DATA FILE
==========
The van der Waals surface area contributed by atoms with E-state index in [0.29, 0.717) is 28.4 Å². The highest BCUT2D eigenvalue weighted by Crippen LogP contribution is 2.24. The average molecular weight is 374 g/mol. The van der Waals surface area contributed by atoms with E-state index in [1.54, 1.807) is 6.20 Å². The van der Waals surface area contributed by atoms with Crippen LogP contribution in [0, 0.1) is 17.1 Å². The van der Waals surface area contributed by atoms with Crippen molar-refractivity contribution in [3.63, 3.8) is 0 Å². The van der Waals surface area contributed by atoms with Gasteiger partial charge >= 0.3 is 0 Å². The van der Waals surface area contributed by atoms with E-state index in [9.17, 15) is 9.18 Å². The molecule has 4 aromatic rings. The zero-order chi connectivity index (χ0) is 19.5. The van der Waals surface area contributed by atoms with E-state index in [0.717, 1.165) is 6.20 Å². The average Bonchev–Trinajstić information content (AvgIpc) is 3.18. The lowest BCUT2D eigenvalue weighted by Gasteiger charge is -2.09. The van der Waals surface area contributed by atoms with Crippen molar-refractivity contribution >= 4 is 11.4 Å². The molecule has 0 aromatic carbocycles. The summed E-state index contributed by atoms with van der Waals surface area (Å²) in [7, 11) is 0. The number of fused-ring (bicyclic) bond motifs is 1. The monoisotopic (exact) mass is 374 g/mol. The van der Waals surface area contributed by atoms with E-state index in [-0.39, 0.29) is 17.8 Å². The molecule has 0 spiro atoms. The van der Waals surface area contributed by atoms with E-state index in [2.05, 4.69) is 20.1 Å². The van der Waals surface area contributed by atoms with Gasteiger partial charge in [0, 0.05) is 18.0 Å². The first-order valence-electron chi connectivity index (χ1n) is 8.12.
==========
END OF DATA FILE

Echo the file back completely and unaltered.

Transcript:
The van der Waals surface area contributed by atoms with E-state index in [0.29, 0.717) is 28.4 Å². The highest BCUT2D eigenvalue weighted by Crippen LogP contribution is 2.24. The average molecular weight is 374 g/mol. The van der Waals surface area contributed by atoms with E-state index in [1.54, 1.807) is 6.20 Å². The van der Waals surface area contributed by atoms with Crippen LogP contribution in [0, 0.1) is 17.1 Å². The van der Waals surface area contributed by atoms with Crippen molar-refractivity contribution in [3.63, 3.8) is 0 Å². The van der Waals surface area contributed by atoms with Gasteiger partial charge >= 0.3 is 0 Å². The van der Waals surface area contributed by atoms with E-state index in [9.17, 15) is 9.18 Å². The molecule has 4 aromatic rings. The zero-order chi connectivity index (χ0) is 19.5. The van der Waals surface area contributed by atoms with E-state index in [0.717, 1.165) is 6.20 Å². The average Bonchev–Trinajstić information content (AvgIpc) is 3.18. The lowest BCUT2D eigenvalue weighted by Gasteiger charge is -2.09. The van der Waals surface area contributed by atoms with Crippen molar-refractivity contribution >= 4 is 11.4 Å². The molecule has 0 aromatic carbocycles. The summed E-state index contributed by atoms with van der Waals surface area (Å²) in [7, 11) is 0. The number of fused-ring (bicyclic) bond motifs is 1. The monoisotopic (exact) mass is 374 g/mol. The van der Waals surface area contributed by atoms with E-state index in [-0.39, 0.29) is 17.8 Å². The molecule has 0 spiro atoms. The van der Waals surface area contributed by atoms with E-state index in [2.05, 4.69) is 20.1 Å². The van der Waals surface area contributed by atoms with Gasteiger partial charge in [0, 0.05) is 18.0 Å². The first-order valence-electron chi connectivity index (χ1n) is 8.12.